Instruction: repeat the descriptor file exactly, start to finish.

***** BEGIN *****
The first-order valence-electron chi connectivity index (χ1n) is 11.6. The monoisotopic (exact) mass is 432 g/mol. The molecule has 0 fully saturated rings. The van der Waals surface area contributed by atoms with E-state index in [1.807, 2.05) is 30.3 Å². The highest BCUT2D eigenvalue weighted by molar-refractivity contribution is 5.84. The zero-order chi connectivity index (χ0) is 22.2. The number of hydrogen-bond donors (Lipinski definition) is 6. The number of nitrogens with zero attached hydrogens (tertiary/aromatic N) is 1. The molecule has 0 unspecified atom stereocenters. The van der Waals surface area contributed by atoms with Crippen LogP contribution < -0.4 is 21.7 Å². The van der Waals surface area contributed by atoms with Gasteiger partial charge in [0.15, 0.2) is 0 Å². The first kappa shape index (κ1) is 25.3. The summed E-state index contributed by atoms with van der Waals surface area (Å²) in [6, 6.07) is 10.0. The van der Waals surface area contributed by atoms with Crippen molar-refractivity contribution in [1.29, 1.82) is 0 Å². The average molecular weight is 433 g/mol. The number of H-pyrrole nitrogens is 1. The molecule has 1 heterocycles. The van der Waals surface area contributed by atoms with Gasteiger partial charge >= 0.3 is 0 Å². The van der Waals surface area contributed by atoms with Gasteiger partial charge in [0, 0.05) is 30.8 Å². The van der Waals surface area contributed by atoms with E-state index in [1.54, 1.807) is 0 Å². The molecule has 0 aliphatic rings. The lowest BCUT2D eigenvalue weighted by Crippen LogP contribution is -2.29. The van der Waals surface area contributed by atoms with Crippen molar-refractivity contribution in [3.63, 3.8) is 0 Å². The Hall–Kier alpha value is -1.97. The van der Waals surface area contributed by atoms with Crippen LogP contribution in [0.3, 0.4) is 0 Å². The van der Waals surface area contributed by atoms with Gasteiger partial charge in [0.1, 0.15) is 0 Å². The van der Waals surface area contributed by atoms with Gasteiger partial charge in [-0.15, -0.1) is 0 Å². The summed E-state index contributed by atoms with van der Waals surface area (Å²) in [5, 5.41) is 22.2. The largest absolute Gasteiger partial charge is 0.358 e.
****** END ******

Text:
The first-order valence-electron chi connectivity index (χ1n) is 11.6. The monoisotopic (exact) mass is 432 g/mol. The molecule has 0 fully saturated rings. The van der Waals surface area contributed by atoms with E-state index in [1.807, 2.05) is 30.3 Å². The highest BCUT2D eigenvalue weighted by molar-refractivity contribution is 5.84. The zero-order chi connectivity index (χ0) is 22.2. The number of hydrogen-bond donors (Lipinski definition) is 6. The number of nitrogens with zero attached hydrogens (tertiary/aromatic N) is 1. The molecule has 0 unspecified atom stereocenters. The van der Waals surface area contributed by atoms with Crippen LogP contribution < -0.4 is 21.7 Å². The van der Waals surface area contributed by atoms with Gasteiger partial charge in [0.15, 0.2) is 0 Å². The first kappa shape index (κ1) is 25.3. The summed E-state index contributed by atoms with van der Waals surface area (Å²) in [6, 6.07) is 10.0. The van der Waals surface area contributed by atoms with Crippen molar-refractivity contribution in [1.29, 1.82) is 0 Å². The average molecular weight is 433 g/mol. The number of H-pyrrole nitrogens is 1. The molecule has 1 heterocycles. The van der Waals surface area contributed by atoms with Gasteiger partial charge >= 0.3 is 0 Å². The van der Waals surface area contributed by atoms with Gasteiger partial charge in [0, 0.05) is 30.8 Å². The van der Waals surface area contributed by atoms with E-state index in [1.54, 1.807) is 0 Å². The molecule has 0 aliphatic rings. The lowest BCUT2D eigenvalue weighted by Crippen LogP contribution is -2.29. The van der Waals surface area contributed by atoms with Crippen molar-refractivity contribution in [3.63, 3.8) is 0 Å². The Hall–Kier alpha value is -1.97. The van der Waals surface area contributed by atoms with Crippen LogP contribution in [0.3, 0.4) is 0 Å². The van der Waals surface area contributed by atoms with Gasteiger partial charge in [0.1, 0.15) is 0 Å². The van der Waals surface area contributed by atoms with Gasteiger partial charge in [-0.15, -0.1) is 0 Å². The summed E-state index contributed by atoms with van der Waals surface area (Å²) in [5, 5.41) is 22.2. The largest absolute Gasteiger partial charge is 0.358 e.